On the 8th of October 2018 the UN Intergovernmental Panel on Climate Change (the IPCC) published a long-anticipated report on the range effects of global warming by the end of this century within a temperature range of 1.5-2.0 ⁰C. The report flooded media headlines for weeks with one of the key messages it drove home; nations need to set climate change mitigation targets and meet them – and they need to be quick about it. The report forecasts alarming predictions should we fail to limit the warming of the planet to 1.5 ⁰C; in the oceans, even at 1.5 ⁰C of warming we could lose up to 70% of tropical coral reefs.

At 2.0 ⁰C of warming we could lose them all.

Unless one of the 275 million people living within 30km of a reef it can be difficult to truly understand the far-reaching significance of reefs, but occupying less than 0.1% of the ocean floor warm water corals are host nearly 25% of all ocean biodiversity. This makes the reefs ideal habitats for fisheries; in tropical countries and island nations coral reefs account for up to 12% of all fish caught. Reefs also act as breakwaters protecting shorelines from destructive tropical cyclones and storm surges. Lastly reefs bring the benefits of tourism to over 100 countries, as visitors are attracted to the beauty of such iconic marine environments, which in turn generates employment and economic benefits.

But these fragile ecosystems that have remained relatively stable for thousands of years are now finding themselves increasingly threatened under the intense fire of anthropogenic stressors. Local disturbances to corals caused by humans include unsustainable coastal development, pollution, nutrient enrichment from aquaculture and sewage effluence, and the overexploitation of coral fisheries; species are being harvested at a rate that exceeds their rate to replenish and reproduce, which decreases the species richness of the reef and begins to fray complex food webs. Yet any corals that display a resilience towards these stressors are then faced with the synergy of ocean warming and ocean acidification as consequences of the climate change caused by the spike in carbon dioxide in the atmosphere from the burning of fossil fuels as humans civilisations continue to industrialise.

As high concentrations of atmospheric carbon dioxide contribute the warming green house effect, it is the oceans that then absorb much of the excess heat trapped in the atmosphere. However, even small increases in sea temperatures can lead to mass coral ‘bleaching’. In periods of unfavorable temperatures corals expel the photosynthetic algae (zooxanthellae) they harvest in their tissues that are their primary source of nutrients and sustenance; without it the coral tissues become transparent exposing white skeletons of calcium carbonate underneath. Ultimately the corals starve and die. In 1998, one mass bleaching event lead to the death of 16% of all the corals on Earth.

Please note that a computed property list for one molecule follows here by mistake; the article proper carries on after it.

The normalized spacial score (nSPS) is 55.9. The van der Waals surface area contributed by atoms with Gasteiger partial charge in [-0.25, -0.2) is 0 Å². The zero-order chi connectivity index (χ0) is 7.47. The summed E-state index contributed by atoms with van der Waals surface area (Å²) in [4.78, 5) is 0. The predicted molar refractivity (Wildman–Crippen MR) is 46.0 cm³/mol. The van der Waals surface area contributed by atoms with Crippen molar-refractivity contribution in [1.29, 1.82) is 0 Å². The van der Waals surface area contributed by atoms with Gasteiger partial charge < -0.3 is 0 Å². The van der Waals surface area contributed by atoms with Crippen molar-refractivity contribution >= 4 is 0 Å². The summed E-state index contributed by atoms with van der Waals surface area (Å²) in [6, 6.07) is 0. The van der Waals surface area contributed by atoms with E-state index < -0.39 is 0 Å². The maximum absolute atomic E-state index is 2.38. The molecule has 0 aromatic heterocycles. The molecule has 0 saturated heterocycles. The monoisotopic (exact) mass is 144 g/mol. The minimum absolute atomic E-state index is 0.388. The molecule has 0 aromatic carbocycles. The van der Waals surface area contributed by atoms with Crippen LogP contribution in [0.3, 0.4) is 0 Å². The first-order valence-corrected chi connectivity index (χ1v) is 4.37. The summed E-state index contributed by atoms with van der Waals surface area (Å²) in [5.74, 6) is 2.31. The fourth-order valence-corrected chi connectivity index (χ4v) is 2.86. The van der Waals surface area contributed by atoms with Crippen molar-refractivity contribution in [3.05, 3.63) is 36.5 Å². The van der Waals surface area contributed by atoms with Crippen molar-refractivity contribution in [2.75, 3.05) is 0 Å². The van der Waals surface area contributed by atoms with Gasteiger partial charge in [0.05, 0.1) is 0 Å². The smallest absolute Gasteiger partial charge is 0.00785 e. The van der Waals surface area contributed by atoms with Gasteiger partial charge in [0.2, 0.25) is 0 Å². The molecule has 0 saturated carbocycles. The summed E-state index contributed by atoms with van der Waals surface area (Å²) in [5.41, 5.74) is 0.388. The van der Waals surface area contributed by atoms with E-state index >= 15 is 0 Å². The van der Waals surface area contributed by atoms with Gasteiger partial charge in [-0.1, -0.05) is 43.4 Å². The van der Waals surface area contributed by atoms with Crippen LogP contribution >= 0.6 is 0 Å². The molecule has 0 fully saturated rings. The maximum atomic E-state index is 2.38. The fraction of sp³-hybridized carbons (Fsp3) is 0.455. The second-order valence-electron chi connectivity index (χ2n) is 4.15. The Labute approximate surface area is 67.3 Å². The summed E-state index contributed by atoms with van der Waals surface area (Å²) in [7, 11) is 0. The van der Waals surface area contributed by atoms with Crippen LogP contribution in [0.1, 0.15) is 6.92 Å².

The oceans are not only sinks for excess heat but also for the carbon dioxide itself as its pumped into the atmosphere. Carbon dioxide reacts with sea water to produce carbonic acid which decreases the Ph and increases the acidity of the water which suddenly makes manufacturing calcium carbonate skeletons an incredibly difficult task for corals. This difficulty is further exacerbated as carbonic acid reacts with carbonate ions in the water to form bicarbonate ions meaning the carbonate ions become less available to corals who would otherwise combine them with calcium ions. As the corals growth rate is stunted and their calcite structures are weakened, they become only more susceptible to temperature related stress and disease. The disheartening result is the possibility that corals will shift from a state of reef building to net dissolution by the end of this century.

At present over half of the planet’s reefs are under medium or high risk of degradation; a clear indicator that we must either begin to undertake drastic actions to conserve the reefs in their abundance, or face the near future and a sobering reality of virtually lifeless coastal seas.

(figures and statistics taken from 2018 IPCC report)

Thanks for reading! 😊  ~ Layla Sklar .

Could Another Live Aid Tackle the Climate Crisis?

Could Another Live Aid Tackle the Climate Crisis?

“It’s twelve noon in London, seven AM in Philadelphia, and around the world it’s time for Live Aid.”

1985 saw the most monumental charity event in world history, with 172,000 people filling the stadiums of both Wembley and Philadelphia. The unforgettable concert also held the attention of almost two billion people across 150 countries all over the world.

Queen’s legendary guitarist (and part time astrophysicist) Brian May has proposed a second Live Aid to tackle the effects of climate change, but would this work? Debatable.